An Unjust "Vision" for Europe's RefugeesHuman Rights Watch Commentary on the U.K.'s "New Vision" Proposal for the Establishment of Refugee Processing Centers Abroad
Human Rights Watch Backgrounder, June 17, 2003
III. Asylum Seekers and Refugees Will be Subjected to Ineffective Protection in Processing Centers
The U.K. proposal claims to "deal more successfully with irregular migrants within their regions of origin."128 The proposal contemplates returning asylum seekers to processing centers either along their transit routes or in another place closer to their home country, although it remains uncertain "whether protection in the regions should and could reach a level in which people could be moved from Europe to protected areas for processing."129 Given prevailing human rights conditions (discussed in Part II, above) in all of the countries proposed for the U.K. plan, sending asylum seekers and refugees to regional processing centers contravenes the evolving norm of "effective protection"130 identified by UNHCR's ExCom,131 and recently elaborated in an expert roundtable held in Lisbon, Portugal in 2002.132 The European Commission Communication on the U.K. plan notes that the "key legal question seems to be what the exact definition of `effective protection' is."133 The European Commission Communication goes on to state that:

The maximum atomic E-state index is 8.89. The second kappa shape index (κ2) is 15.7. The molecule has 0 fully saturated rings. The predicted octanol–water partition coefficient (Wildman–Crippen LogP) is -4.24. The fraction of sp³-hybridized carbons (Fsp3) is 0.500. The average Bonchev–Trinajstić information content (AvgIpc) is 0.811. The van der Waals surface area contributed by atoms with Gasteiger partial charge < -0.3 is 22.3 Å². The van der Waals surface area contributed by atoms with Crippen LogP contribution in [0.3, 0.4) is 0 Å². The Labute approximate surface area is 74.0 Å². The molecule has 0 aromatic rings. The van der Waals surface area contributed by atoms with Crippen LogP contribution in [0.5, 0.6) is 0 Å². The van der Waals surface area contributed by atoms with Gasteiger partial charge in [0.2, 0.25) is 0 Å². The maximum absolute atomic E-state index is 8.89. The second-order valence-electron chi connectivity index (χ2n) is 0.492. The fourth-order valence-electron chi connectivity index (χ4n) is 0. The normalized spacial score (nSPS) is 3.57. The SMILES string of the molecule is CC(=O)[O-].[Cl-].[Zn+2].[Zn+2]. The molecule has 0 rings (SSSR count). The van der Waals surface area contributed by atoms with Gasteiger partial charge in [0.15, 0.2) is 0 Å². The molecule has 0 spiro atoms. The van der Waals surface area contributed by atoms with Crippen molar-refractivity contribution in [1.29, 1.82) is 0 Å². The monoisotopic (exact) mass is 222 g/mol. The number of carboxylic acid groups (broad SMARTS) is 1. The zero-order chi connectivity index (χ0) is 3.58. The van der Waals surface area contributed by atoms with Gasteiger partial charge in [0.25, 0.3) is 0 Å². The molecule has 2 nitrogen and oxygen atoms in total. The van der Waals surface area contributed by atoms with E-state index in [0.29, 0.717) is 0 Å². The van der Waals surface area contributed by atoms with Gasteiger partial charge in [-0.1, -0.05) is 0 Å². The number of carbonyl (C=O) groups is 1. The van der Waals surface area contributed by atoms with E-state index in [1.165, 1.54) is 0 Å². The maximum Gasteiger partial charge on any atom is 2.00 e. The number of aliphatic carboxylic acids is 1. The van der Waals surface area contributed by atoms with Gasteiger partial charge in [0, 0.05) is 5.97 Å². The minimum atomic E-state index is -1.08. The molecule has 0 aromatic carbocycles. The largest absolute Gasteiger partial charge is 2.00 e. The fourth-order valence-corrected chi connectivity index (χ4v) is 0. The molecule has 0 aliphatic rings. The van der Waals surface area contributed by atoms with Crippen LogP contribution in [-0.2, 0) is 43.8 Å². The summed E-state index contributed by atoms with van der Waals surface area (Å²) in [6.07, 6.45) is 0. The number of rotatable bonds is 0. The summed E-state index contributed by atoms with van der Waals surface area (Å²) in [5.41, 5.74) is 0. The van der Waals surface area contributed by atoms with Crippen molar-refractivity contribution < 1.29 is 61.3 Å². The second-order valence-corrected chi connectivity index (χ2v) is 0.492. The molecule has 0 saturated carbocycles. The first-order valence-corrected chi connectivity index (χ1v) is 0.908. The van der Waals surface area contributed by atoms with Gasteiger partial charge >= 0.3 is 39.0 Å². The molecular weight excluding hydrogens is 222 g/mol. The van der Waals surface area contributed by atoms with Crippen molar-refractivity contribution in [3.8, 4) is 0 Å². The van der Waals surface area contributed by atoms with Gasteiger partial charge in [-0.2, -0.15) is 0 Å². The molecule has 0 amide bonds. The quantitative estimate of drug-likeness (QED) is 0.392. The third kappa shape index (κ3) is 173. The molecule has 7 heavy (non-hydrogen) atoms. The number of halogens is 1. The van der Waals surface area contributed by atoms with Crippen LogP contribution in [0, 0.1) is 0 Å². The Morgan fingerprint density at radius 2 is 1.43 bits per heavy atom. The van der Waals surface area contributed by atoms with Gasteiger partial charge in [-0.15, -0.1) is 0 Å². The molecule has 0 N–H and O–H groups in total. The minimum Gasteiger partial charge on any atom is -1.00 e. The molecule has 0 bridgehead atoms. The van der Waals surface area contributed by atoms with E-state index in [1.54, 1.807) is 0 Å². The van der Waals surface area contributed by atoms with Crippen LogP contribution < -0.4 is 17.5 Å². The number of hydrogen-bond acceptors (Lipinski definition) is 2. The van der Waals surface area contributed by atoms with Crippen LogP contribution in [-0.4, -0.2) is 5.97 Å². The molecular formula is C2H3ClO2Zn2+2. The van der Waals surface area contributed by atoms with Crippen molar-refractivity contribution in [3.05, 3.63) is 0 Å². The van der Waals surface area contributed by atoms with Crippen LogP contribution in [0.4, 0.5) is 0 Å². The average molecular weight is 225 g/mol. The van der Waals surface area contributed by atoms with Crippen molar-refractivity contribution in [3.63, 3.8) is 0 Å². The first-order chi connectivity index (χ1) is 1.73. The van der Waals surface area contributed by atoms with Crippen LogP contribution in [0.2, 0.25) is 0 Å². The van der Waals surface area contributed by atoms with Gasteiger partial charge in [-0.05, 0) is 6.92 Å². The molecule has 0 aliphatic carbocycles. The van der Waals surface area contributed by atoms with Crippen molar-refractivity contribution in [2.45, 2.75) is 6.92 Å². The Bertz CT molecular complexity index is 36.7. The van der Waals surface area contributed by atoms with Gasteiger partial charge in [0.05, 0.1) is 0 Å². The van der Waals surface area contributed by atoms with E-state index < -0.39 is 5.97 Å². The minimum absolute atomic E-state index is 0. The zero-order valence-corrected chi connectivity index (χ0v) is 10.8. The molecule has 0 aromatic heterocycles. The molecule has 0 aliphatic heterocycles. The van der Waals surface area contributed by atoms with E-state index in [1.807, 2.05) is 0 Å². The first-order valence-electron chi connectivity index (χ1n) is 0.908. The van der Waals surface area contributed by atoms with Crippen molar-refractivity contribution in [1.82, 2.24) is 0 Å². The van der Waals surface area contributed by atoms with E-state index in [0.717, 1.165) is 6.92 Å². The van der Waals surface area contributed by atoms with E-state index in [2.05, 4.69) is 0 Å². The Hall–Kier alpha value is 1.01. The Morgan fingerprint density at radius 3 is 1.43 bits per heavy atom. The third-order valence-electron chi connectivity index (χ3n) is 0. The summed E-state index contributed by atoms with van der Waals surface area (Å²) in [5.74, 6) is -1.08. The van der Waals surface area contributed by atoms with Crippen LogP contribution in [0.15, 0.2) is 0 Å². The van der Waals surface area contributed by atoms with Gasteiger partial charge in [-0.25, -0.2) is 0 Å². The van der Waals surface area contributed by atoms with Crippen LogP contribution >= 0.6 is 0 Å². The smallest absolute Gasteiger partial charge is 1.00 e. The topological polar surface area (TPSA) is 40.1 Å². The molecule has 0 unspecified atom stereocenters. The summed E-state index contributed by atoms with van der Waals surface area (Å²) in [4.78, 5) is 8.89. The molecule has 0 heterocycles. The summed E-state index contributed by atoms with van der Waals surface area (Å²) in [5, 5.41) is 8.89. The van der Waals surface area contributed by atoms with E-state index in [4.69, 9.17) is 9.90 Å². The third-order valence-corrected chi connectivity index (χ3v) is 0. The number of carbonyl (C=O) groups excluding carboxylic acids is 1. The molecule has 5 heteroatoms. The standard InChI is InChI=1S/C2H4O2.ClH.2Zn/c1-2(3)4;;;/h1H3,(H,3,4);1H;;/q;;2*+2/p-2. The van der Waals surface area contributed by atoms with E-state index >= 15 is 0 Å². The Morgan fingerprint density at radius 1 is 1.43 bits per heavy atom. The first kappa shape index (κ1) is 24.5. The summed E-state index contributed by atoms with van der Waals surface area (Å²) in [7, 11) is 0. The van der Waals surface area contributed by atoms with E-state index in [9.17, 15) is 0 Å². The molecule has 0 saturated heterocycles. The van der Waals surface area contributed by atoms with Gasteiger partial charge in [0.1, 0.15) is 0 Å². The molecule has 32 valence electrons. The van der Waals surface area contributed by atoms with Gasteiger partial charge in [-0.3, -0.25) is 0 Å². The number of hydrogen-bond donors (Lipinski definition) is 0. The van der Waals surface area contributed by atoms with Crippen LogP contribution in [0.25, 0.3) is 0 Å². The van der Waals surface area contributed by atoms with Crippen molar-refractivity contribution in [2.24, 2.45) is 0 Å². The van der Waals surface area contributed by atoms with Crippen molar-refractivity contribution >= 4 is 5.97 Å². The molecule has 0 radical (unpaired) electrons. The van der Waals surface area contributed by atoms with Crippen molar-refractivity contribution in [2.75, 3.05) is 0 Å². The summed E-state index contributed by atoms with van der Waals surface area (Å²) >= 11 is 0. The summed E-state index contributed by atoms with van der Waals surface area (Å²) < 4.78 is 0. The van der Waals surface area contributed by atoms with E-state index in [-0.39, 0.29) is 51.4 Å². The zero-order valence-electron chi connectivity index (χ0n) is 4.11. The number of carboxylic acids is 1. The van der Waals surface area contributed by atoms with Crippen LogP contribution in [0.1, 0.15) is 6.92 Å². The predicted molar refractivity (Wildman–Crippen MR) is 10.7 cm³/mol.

Human Rights Watch agrees with the European Commission Communication's' setting forth of the minimum core of effective protection. Moreover, we would add that any state that violates the basic civil and political rights of refugees, such as the rights to freedom from arbitrary deprivation of liberty or property, should not be classed as offering effective protection. And it should be noted that effective protection does not remain static over time: without the prospect of local integration - that is, without a framework in which a refugee can enjoy basic rights such as the right to work and education - a refugee's international protection becomes ineffective over time.135